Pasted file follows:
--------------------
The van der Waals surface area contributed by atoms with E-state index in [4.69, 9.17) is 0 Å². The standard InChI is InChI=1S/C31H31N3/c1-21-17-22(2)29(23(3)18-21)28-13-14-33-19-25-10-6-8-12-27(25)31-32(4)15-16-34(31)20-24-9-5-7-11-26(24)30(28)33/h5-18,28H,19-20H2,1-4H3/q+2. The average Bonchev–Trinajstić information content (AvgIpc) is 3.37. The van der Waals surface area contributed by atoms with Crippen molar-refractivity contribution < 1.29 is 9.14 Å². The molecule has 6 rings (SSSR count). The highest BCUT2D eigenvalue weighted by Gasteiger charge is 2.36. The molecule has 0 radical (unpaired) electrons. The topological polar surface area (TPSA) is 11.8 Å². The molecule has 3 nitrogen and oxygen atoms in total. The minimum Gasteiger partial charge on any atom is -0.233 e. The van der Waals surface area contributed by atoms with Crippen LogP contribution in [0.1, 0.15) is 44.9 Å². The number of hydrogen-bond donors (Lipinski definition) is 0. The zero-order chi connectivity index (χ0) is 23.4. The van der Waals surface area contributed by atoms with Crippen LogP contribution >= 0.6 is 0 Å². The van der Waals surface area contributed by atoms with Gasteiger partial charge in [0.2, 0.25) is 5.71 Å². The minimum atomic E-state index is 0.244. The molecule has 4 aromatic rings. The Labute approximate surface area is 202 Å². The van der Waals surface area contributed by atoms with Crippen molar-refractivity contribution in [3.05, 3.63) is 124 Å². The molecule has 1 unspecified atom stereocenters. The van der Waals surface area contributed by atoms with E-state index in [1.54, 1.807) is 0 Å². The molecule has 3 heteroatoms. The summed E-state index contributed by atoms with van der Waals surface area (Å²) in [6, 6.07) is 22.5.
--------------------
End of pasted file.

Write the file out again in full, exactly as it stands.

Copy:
The van der Waals surface area contributed by atoms with E-state index in [4.69, 9.17) is 0 Å². The standard InChI is InChI=1S/C31H31N3/c1-21-17-22(2)29(23(3)18-21)28-13-14-33-19-25-10-6-8-12-27(25)31-32(4)15-16-34(31)20-24-9-5-7-11-26(24)30(28)33/h5-18,28H,19-20H2,1-4H3/q+2. The average Bonchev–Trinajstić information content (AvgIpc) is 3.37. The van der Waals surface area contributed by atoms with Crippen molar-refractivity contribution < 1.29 is 9.14 Å². The molecule has 6 rings (SSSR count). The highest BCUT2D eigenvalue weighted by Gasteiger charge is 2.36. The molecule has 0 radical (unpaired) electrons. The topological polar surface area (TPSA) is 11.8 Å². The molecule has 3 nitrogen and oxygen atoms in total. The minimum Gasteiger partial charge on any atom is -0.233 e. The van der Waals surface area contributed by atoms with Crippen LogP contribution in [0.1, 0.15) is 44.9 Å². The number of hydrogen-bond donors (Lipinski definition) is 0. The zero-order chi connectivity index (χ0) is 23.4. The van der Waals surface area contributed by atoms with Crippen LogP contribution >= 0.6 is 0 Å². The van der Waals surface area contributed by atoms with Gasteiger partial charge in [0.2, 0.25) is 5.71 Å². The minimum atomic E-state index is 0.244. The molecule has 4 aromatic rings. The Labute approximate surface area is 202 Å². The van der Waals surface area contributed by atoms with Crippen molar-refractivity contribution in [3.05, 3.63) is 124 Å². The molecule has 1 unspecified atom stereocenters. The van der Waals surface area contributed by atoms with E-state index in [1.54, 1.807) is 0 Å². The molecule has 3 heteroatoms. The summed E-state index contributed by atoms with van der Waals surface area (Å²) in [6, 6.07) is 22.5.